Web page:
Marwan Ibrahim/AFP/Getty Images
U.S. troops patrol in the Iraqi city of Kirkuk on August 26. They will remain after President Obama declares the end of the U.S. combat mission in Iraq.
U.S. troops patrol in the Iraqi city of Kirkuk on August 26. They will remain after President Obama declares the end of the U.S. combat mission in Iraq. Marwan Ibrahim/AFP/Getty Images
When President Obama uses a prime-time address Tuesday to mark the official end to U.S. combat operations in Iraq, he'll have to sidestep the shadow of former President George W. Bush's "Mission Accomplished" banner.
The "Mission Accomplished" speech, which Bush delivered on the deck of a returning aircraft carrier in May 2003, haunted the Bush administration as Iraq spiraled downward into insurgency and sectarian conflict amid problems that haven't been fully resolved today.
Obama pledged at the outset of his presidency that America's combat role in Iraq would end by Sept. 1; the last U.S. combat brigade — under the Pentagon's definition of the role of troops — has left Iraq.
But it's expected that the 50,000 American service men and women remaining in Iraq will see more combat. They face a persistent insurgency in a country whose political establishment has been unable to form a government since elections in March.
More than seven years after the U.S. invasion, Iraq's major cities remain without adequate electricity and other government services.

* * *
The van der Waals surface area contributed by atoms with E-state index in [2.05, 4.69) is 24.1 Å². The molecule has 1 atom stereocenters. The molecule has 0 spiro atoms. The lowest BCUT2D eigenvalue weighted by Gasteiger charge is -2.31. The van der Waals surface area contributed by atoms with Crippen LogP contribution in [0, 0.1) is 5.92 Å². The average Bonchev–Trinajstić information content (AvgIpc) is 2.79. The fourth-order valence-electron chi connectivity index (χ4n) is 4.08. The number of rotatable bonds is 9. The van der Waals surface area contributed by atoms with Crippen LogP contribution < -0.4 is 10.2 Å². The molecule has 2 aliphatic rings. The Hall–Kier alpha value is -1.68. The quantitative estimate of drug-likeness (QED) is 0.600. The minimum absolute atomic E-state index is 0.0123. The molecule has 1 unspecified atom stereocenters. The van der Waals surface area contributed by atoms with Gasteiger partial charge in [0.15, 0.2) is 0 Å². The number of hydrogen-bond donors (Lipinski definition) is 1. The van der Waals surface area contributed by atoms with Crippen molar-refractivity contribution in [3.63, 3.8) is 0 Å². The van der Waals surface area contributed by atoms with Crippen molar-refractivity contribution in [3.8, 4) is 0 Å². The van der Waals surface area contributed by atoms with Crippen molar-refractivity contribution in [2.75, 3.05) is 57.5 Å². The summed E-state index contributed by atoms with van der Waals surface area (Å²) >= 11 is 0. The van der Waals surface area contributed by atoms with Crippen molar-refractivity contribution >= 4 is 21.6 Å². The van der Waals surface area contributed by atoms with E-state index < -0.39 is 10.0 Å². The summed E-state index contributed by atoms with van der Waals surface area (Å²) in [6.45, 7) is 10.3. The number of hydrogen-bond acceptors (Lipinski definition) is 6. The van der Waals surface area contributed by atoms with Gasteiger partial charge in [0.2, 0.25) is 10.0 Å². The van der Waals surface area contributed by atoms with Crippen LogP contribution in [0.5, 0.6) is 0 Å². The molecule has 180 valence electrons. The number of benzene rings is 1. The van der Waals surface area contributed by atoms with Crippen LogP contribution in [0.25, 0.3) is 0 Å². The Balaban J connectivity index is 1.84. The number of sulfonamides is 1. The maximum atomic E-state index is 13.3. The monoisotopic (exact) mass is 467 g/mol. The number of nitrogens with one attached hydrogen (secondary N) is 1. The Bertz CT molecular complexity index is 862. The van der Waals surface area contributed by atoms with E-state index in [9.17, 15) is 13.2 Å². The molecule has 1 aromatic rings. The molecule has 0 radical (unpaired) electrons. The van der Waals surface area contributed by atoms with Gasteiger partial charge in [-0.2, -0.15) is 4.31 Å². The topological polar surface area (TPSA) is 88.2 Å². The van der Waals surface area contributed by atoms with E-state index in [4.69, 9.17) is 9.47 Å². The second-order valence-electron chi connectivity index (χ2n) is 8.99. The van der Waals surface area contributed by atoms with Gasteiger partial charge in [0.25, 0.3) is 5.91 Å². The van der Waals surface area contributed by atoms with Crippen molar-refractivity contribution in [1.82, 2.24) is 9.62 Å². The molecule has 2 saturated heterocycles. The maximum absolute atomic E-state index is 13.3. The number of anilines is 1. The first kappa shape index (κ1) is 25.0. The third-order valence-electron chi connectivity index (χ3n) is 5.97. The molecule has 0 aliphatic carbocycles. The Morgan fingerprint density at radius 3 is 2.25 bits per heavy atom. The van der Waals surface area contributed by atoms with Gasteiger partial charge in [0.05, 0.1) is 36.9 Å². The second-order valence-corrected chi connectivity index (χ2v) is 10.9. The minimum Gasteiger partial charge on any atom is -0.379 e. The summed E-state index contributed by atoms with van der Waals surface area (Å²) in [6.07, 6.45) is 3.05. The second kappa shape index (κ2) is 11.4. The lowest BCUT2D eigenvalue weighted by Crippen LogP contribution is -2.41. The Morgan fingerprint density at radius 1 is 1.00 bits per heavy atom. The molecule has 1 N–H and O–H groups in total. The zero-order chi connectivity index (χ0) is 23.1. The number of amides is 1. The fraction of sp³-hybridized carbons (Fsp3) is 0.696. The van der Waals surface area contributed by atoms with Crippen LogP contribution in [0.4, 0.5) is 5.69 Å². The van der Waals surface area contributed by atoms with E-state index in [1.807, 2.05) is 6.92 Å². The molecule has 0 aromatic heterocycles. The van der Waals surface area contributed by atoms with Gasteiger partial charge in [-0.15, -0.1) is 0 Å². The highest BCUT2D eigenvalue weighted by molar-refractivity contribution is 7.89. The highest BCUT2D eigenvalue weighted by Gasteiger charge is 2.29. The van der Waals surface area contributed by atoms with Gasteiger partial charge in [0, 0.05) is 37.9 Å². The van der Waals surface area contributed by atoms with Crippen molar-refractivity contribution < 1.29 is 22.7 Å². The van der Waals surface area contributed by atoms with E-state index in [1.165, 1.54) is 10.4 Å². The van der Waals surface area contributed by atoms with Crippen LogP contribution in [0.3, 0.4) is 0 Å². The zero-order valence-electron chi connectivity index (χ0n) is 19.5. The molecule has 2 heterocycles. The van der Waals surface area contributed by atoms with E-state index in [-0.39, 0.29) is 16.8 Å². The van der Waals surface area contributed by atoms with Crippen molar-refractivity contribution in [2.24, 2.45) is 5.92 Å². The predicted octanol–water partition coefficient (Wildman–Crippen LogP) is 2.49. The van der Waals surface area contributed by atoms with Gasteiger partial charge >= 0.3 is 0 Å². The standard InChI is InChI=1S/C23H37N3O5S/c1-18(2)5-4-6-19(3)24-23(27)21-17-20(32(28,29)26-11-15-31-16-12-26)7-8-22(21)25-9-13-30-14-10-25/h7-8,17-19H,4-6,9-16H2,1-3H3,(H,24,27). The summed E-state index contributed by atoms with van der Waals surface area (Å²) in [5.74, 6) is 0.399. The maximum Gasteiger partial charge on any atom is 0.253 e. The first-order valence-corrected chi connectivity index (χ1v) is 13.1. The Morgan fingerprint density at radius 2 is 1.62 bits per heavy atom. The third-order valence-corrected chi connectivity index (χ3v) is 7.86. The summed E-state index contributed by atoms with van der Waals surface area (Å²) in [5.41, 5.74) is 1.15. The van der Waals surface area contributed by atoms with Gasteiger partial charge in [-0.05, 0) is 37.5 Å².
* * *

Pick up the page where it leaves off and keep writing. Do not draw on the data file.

Taking Credit At A Crisis Point
The problem for Obama, observers say, is how to take credit for reducing the American military presence in Iraq while acknowledging the parts of the mission that haven't been accomplished.
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Compounding the challenge, analysts say, Obama must maintain the flexibility to deal with problems as they arise there.
Michael O'Hanlon, a senior fellow at the Brookings Institution, says Iraq is at a "mini crisis point," making it a difficult time to take political credit. Instead, O'Hanlon says, Obama should address the questions of Iraqi security and governance that remain.
As Obama prepares to speak, Iraq is under the highest level of security alert, after insurgents linked to al-Qaida claimed responsibility for a series of attacks around the country last week that left nearly 60 people dead.
Top Iraqi military officials have predicted an upsurge in violence as U.S. troops reduce their combat role and insurgents try to undermine public confidence in the Iraqi security forces.
Addressing Concerns Abroad, Polls At Home
It will be Obama's second televised speech from the Oval Office — the first came earlier this year to address the Gulf oil spill. His focus on Iraq comes at a time when polls show most Americans worried about the sputtering economy and jobs.
But analysts say it is a chance for Obama, whose approval ratings are also slipping, to demonstrate that he is working to fulfill his campaign pledge of ending America's military engagement in Iraq. White House spokesman Robert Gibbs said Monday that Obama will talk about what was involved in the U.S. troop drawdown and the changing mission in Iraq.